23 March 2012

"Baby, Don't Hurt Me..."

Within certain age groups, if a person introduces the phrase, “What is love?” and then pauses, the response of those listening will be, whether out loud or in silence, “Baby don’t hurt me,” following the lyrics of the song by Haddaway.  They may even do a headshake gesture.  But this song betrays a real question in modern culture today: what is love?
            We talk about love in a variety of ways, while using the same word.  We love our family.  We love our boyfriend or girlfriend or spouse.  We love our pets.  We love TV shows.  We love songs.  We love particular foods.  Each of these examples of love shows different ways that we apply the word love to different persons or objects.  The temptation is that all of these meanings get blended into one, so that when we say we love a particular band, that meaning of love also seeps into what is meant when talking about a family member.
            In our Gospel today, we hear the oft-quoted, oft-displayed passage John 3:16: “For God so loved the world that he gave his only Son, so that everyone who believes in him might not perish but might have eternal life.”  Most everyone can quote it, the passage is so ubiquitous.  And yet, as we delve into the meaning, we see something profound about God and about love.
            What this passage expresses about God is pretty clear: God loves us enough that He is willing to send His only Son so that we can have eternal life, rather than eternal damnation.  That’s a very strong love!  God is willing to do everything He can, even humbling Himself to take on human nature and join it to His own divine nature, so that the God who, in His divinity could not be looked at or touched, could not be present to us, face to face, and could cry, could stub His toe, and could bleed.  The God who created the universe and whom the whole universe cannot contain, spends nine months in the womb of the Blessed Mother, and then lives among us with all the limits of human nature, except sin.  That is a powerful love.
            What we learn about love, then, is that it’s not just a feeling.  It’s not simply an emotion.  And love means sacrifice.  Because when Jesus, the Eternal Logos, became incarnate of the Virgin Mary and became man, the cross immediately overshadowed him.  Yes, the Jews could have freely accepted Jesus, and some certainly did, but God knew from all eternity, because all time is as the present to Him, that the Chosen People, His People, would for the most part reject Him.  Most of His people rejected the light when it came into the world, because they “preferred darkness to light, because their works were evil.”  These are tough words, but they are no less true than what John tells us about God loving the world.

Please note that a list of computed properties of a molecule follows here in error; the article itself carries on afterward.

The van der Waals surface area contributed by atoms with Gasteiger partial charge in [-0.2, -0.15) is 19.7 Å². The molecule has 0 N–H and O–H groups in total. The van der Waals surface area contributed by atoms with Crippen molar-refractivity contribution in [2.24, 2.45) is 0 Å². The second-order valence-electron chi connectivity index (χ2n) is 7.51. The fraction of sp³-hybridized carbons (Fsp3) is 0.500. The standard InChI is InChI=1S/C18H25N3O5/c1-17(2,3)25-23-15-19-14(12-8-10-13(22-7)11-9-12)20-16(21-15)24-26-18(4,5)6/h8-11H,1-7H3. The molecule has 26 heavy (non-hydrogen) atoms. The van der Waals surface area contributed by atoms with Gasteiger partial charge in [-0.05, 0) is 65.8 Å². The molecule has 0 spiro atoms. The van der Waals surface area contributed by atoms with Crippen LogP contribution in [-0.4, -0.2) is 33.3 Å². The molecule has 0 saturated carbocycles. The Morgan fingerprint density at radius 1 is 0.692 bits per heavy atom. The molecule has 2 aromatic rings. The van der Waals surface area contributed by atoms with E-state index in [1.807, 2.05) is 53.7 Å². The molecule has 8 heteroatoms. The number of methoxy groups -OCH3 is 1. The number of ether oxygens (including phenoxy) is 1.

God’s love for us shows us that to truly love means to sacrifice.  God’s love means pouring oneself out for another, as Jesus does eternally for us.  He pours Himself out for us in the Incarnation as He did not grasp at His divinity, but emptied Himself and took on human flesh.  Jesus pours Himself out for us on the cross as He gives all that He is, the God-Man, to atone for our sins.  Jesus pours Himself out eternally for us in heaven, pleading for us at the right hand of the Father.  Jesus is forever sacrificing Himself for us to the Father, not that he dies any longer, but that His very life, even after the resurrection, is still a continuous gift in whole to the Father. 
            That is the true meaning of love: sacrifice.   We see it in so many ways, big and small: we see sacrificial love in realizing that your spouse or children may be glued to the couch during the month of March, watching NCAA basketball, and then going out of your way to pick up the slack so that they can enjoy watching March Madness; we see it in choosing to go to a movie that you know you hate but that you also know your friend or spouse loves.  Love as sacrifice is lived out in caring of a sick family member or friend at all hours of the day or night without any thought of self.  We see it in the love that remains faithful to the marriage covenant, even when one person is not being faithful, or maybe has even left.  There are so many other examples, too, of sacrifices of many other kinds that people make for each other, joining Jesus on that cross on Calvary.
            The danger for us is that in a culture where love is used for the union between a man and a woman in holy matrimony, as well as the union of mouth with hot, greasy, delicious pizza, the meanings can meld together.  Our love of pizza, as good as it is, does not entail sacrifice.  We ought not to do anything for pizza.  We ought to be willing, at least, to give up everything for a spouse or a family member.  We use the same word, but the meanings are as different as night and day.  And if we’re not careful, they meld together, so that love becomes: what can you do for me?  How can you bring pleasure to my life?  Of course, love will bring pleasure and benefits.  But those come as the result of sacrifice, not instead of sacrifice, just as the eternal reward of heaven is made possible not instead of the crucifixion, but only through the crucifixion. 
            Our beloved patron, St. John the Evangelist, could tell us about love which entails sacrifice because, though he at first ran away, he came back to the foot of the cross to see just how far God’s love was willing to go.  He knew and could write that true love means giving all of yourself to another, because He was there when God’s love gave up everything in Jesus, even His own life, so that we could return to friendship with God.  What is love?  Love is the full gift of your very self: all that you are, all that you treasure, all that is dear to you for the other.  To other persons, yes, but first and foremost to the God who is love.